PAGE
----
Posted June 17, 2023
This is a station editorial, I'm Randal J. Miller, station president. Some comments that got little traction from the mainstream media from Supreme Court Justice Neil Gorsuch on what he considered government overreach of our civil liberties during the COVID pandemic, I thought were worth pondering over with you.
In a statement in a lawsuit over the Title 42 public health order, Justice Gorsuch gave a stern overview of how civil liberties were trampled during the COVID-era — and the lessons that America could learn from it.
He said that we should, quoting the Justice: "Fear and the desire for safety are powerful forces. They can lead to a clamor for action, almost any action, as long as someone does something to address a perceived threat". End of quote.
Justice Gorsuch added that a leader or expert who claims they can fix everything if we only do exactly as he says, can prove to be an irrestible force. But the Justice said that we don't need to confront a bayonet, we need only a nudge, before we willingly abandon the nicety of requiring laws to be adopted by the legislative process and accept rule by decree.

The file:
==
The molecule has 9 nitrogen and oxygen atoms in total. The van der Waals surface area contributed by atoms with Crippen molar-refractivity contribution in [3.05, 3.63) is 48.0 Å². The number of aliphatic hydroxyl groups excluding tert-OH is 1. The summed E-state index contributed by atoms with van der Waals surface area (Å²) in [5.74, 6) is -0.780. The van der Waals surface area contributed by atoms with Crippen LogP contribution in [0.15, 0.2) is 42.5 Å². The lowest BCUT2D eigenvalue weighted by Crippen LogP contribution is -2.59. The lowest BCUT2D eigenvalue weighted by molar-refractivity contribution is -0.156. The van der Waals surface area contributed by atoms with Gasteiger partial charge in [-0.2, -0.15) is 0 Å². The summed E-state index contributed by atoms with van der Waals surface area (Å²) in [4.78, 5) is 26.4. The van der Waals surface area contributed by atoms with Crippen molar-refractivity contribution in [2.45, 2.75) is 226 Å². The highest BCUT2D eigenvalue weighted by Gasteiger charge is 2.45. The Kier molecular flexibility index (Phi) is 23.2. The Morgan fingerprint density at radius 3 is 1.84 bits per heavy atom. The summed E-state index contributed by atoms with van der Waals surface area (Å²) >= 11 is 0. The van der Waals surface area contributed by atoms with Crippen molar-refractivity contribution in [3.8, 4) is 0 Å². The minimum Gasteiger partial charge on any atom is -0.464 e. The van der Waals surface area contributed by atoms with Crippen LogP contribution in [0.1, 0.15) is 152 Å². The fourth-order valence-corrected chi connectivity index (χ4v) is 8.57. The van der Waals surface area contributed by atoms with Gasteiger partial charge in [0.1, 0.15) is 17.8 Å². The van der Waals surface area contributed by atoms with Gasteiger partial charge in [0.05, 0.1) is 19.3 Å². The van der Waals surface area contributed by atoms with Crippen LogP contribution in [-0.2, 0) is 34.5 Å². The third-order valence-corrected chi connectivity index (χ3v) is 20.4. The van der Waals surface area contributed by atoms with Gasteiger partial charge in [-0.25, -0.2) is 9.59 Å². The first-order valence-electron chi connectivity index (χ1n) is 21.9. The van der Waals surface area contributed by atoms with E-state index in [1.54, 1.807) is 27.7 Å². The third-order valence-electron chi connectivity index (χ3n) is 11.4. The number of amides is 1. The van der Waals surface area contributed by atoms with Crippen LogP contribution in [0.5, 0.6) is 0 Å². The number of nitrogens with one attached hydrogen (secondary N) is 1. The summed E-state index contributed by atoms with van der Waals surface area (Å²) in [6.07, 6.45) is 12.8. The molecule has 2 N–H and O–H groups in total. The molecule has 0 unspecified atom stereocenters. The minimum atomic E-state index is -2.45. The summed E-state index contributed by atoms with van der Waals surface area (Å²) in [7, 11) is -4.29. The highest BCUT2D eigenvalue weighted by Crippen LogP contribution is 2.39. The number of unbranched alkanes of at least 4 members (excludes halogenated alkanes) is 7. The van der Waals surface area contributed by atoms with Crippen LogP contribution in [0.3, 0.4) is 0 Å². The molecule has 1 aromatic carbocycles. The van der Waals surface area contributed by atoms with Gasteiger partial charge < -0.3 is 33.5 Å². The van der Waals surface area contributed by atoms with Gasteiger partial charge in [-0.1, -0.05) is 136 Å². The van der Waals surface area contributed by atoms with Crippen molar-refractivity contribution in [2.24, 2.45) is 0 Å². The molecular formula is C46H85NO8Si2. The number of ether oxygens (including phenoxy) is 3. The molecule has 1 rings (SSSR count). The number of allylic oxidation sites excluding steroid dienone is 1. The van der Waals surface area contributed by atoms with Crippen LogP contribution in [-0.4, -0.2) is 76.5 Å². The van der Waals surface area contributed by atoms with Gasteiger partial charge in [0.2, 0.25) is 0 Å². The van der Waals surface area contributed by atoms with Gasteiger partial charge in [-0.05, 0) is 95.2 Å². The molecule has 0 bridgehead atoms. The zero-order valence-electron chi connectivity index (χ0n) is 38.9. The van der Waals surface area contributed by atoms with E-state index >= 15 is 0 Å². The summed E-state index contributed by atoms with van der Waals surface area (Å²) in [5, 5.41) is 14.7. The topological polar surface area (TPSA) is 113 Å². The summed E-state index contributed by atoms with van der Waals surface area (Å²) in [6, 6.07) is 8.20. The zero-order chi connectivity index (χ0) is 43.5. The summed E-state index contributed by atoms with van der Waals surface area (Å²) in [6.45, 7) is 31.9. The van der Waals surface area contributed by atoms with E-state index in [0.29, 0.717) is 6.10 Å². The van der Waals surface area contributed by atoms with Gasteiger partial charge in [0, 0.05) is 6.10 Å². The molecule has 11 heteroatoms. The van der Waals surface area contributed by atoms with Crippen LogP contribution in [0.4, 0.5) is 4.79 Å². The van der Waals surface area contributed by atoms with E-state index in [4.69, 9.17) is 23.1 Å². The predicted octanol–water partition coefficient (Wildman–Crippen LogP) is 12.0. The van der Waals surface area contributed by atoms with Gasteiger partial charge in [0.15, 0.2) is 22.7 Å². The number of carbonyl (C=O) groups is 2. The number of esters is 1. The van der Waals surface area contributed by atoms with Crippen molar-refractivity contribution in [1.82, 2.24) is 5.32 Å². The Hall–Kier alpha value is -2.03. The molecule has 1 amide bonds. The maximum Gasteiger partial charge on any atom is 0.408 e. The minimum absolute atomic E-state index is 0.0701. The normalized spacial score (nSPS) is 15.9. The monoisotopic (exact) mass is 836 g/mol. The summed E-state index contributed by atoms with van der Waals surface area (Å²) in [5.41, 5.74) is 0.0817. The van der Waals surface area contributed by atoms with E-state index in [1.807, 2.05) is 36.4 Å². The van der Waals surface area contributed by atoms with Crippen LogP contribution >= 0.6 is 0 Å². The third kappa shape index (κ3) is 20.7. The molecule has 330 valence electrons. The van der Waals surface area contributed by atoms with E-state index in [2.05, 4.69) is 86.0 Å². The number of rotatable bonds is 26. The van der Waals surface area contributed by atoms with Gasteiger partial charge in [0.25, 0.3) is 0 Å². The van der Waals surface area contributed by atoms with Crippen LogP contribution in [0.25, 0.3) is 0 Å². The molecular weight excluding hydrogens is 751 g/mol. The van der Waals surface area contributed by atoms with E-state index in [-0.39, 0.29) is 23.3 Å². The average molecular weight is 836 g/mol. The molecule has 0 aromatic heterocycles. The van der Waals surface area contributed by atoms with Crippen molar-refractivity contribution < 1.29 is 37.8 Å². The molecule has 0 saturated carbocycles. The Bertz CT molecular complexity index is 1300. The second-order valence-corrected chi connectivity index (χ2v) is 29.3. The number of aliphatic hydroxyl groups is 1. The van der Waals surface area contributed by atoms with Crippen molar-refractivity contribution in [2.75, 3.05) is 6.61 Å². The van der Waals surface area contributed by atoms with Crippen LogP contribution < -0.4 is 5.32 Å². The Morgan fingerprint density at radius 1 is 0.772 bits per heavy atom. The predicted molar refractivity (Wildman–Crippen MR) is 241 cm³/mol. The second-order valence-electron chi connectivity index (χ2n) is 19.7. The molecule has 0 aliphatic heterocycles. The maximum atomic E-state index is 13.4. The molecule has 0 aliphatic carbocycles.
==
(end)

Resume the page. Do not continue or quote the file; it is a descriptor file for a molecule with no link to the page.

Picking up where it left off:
Justice Gorsuch in his written statement, said the Title 42 case addessing response to the pandemic was, again quoting: "illustrates the disruption we have experienced over the last three years in how our laws are made and our freedoms observed."saying we saw, "the greatest intrusions on civil liberties in the peacetime history of this country."
His statement continues. Quote: "Executive officials across the country issued emergency decrees on a breathtaking scale. Governors and local leaders imposed lockdown orders forcing people to remain in their homes. They shuttered businesses and schools, public and private. They closed churches even as they allowed casinos and other favored businesses to carry on. They threatened violators not just with civil penalties but with criminal sanctions too. They surveilled church parking lots, recorded license plates, and issued notices warning that attendance at even outdoor services satisfying all state social-distancing and hygiene requirements could amount to criminal conduct. They divided cities and neighborhoods into color-coded zones, forced individuals to fight for their freedoms in court on emergency timetables, and then changed their color-coded schemes when defeat in court seemed imminent," end of quote.
Couldn't have said it better myself. That's our opinion, we welcome yours. Our e-mail address is firstname.lastname@example.org.